01-17-2022  9:25 pm   •   PDX and SEA Weather
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NORTHWEST NEWS

The Skanner Foundation Drum Major for Justice 2022 is Teressa Raiford

Through political campaigns, legal actions, founding the grassroots organizing group Don't Shoot Portland and through her fearless determination to speak up against racial injustice, Portland-born Teressa Raiford has made a lasting impression on our city and our state

Paid Workplace Training Internships Program Receives Support From City

Black, Latinx students receive skilled on-the-job training, career coaching, through POIC-RAHS program

Oregon Supreme Court OKs Dropping Bar Exam for Alternatives

The state’s highest court in a unanimous vote “expressed approval in concept” to a pair of alternative pathways designed for law students and postgraduates seeking admittance to the state bar

Washington Lawmakers Kick off Mostly Remote Session

Lawmakers in Washington state have started a new legislative session amid the backdrop of the ongoing COVID-19 pandemic, and much of their work will be done remotely 

NEWS BRIEFS

Culture + Trauma: An Artist Comes Home

An installation at the Alberta Arts Salon curated by Bobby Fouther is a visioning of the uncensored Black life. ...

MLK Day March Starts at Peninsula Park

Humboldt Neighborhood Association invites the public to participate in the March for Human Rights and Dignity in commemoration of the...

Shabbat Service Honors Martin Luther King Jr.

Congregation Beth Israel's Shabbat Service will be online Friday, Jan.14, at 6 p.m. to honor Dr. King’s work and legacy. ...

MLK Virtual Youth Summit Offers Resources for Portland’s Young African Americans 

With the ongoing rise in youth violence in our community, Highland Christian Center aims to take practical steps to reach our youth...

Underground Railroad Topic of Genealogy ZOOM Presentation

The public is invited to join the Genealogical Forum of Oregon’s African American Special Interest group Saturday, Jan, 15, from...

Portland nurses 'urgently concerned' about health in schools

PORTLAND, Ore. (AP) — As COVID-19 cases surge in Oregon — forcing some of the state’s largest school districts to close last week due to staffing shortages — a letter from three dozen nurses at the Portland Public School District circulated over the weekend, in which they question the...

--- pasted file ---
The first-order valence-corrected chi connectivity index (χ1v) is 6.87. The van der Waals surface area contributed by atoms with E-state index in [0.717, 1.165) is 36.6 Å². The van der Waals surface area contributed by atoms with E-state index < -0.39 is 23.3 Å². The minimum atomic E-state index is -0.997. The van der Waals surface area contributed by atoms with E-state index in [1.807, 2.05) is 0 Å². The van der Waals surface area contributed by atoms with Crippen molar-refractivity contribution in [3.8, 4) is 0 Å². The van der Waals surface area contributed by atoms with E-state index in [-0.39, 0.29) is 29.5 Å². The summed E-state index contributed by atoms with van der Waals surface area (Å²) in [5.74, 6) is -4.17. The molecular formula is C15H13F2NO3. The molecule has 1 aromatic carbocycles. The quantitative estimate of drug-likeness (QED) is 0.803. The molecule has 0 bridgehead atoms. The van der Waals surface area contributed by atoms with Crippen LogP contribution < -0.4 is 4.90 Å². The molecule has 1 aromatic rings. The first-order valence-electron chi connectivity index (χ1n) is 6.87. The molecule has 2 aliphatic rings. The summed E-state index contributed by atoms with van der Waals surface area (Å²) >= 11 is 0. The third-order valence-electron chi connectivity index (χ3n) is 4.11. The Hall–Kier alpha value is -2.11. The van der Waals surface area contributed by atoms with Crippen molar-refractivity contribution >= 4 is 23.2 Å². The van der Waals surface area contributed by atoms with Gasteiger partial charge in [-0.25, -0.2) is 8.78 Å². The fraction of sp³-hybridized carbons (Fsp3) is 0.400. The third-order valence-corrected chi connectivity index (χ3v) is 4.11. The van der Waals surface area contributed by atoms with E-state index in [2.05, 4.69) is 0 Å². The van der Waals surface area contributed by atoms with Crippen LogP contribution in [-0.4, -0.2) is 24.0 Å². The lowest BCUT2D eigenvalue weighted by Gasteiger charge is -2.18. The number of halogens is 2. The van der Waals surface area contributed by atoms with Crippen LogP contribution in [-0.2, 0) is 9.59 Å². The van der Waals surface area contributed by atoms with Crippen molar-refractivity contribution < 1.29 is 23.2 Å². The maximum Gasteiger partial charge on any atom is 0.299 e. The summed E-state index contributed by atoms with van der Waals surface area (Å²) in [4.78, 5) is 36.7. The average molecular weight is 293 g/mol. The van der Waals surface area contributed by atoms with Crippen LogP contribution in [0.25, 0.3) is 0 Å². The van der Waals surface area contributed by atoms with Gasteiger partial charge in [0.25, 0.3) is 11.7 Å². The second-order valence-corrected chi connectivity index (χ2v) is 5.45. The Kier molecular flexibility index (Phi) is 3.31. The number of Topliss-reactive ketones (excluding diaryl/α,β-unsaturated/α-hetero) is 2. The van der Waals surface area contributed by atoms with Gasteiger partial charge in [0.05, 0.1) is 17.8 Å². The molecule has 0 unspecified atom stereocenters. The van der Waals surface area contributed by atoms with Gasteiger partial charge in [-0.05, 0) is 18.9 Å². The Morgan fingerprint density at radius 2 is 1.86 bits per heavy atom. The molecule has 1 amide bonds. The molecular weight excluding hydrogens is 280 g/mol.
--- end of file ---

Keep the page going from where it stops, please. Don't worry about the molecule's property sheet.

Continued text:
Police rescue 2 after home slides off foundation

Police in Bellevue, Washington, rescued two people from a home that slid off its foundation early Monday morning. The Seattle Times reports police received a call of flooding around 4 a.m. and officers, along with fire crews, arrived to find a partially-collapsed two-story home...

UNLV promotes interim AD Harper to full-time job

LAS VEGAS (AP) — UNLV has promoted interim athletic director Erick Harper to serve in the job full time. Harper's hiring, announced on Monday, was effective Jan. 1. He had served as interim athletic director since Desiree Reed-Francois left UNLV for Missouri in August. ...

Army stuns Missouri in Armed Forces Bowl on last-second FG

FORT WORTH, Texas (AP) — Cole Talley kicked a 41-yard field goal as time expired and Army rallied to beat Missouri 24-22 in the Armed Forces Bowl on Wednesday night. After the Tigers took a 22-21 lead on a touchdown with 1:11 to play, third-string quarterback Jabari Laws led Army...

OPINION

OP-ED: A House Divided Against Itself Cannot Stand

January 6th, Voting Rights and the Tyranny Threatening America ...

Support Nikole Hannah-Jones and The 1619 Project

This important and ambitious project pulled back the curtain of euphemistic rhetoric composing American historiography that points only to the good in our history and sweeps under the rug the evil deeds perpetrated against people of color ...

In 2021, Organized Labor is Again Flexing its Muscles

We have seen dramatic change in the makeup of the National Labor Relations Board (NLRB) under President Biden. ...

Study Reveals Racial Pay Gap for Social Media Influencers

The racial pay gap has long presented issues for African Americans in Corporate America and other industries. It’s now filtered to social media. ...

AFRICAN AMERICANS IN THE NEWS

Sinema, Manchin slammed as Senate begins voting bill debate

WASHINGTON (AP) — Facing stark criticism from civil rights leaders, senators return to Capitol Hill under intense pressure to change their rules and break a Republican filibuster that has hopelessly stalled voting legislation. The Senate is set to launch debate Tuesday on the voting...

NHL pioneer O'Ree says having Bruins retire jersey an honor

BOSTON (AP) — Willie O’Ree has experienced many honors during his lifetime, from becoming the NHL's first Black player in 1958 with the Boston Bruins to being inducted into the Hockey Hall of Fame in 2018. But the 86-year-old says having his No. 22 jersey retired in Boston on...

Virginia's 1st female lt. gov. takes her seat in the Senate

RICHMOND, Va. (AP) — History-making Republican Winsome Earle-Sears began her tenure presiding over the Virginia Senate on Monday as the state's first woman to serve as lieutenant governor and the first Black woman to hold statewide office. “This indeed is an historic moment,”...

ENTERTAINMENT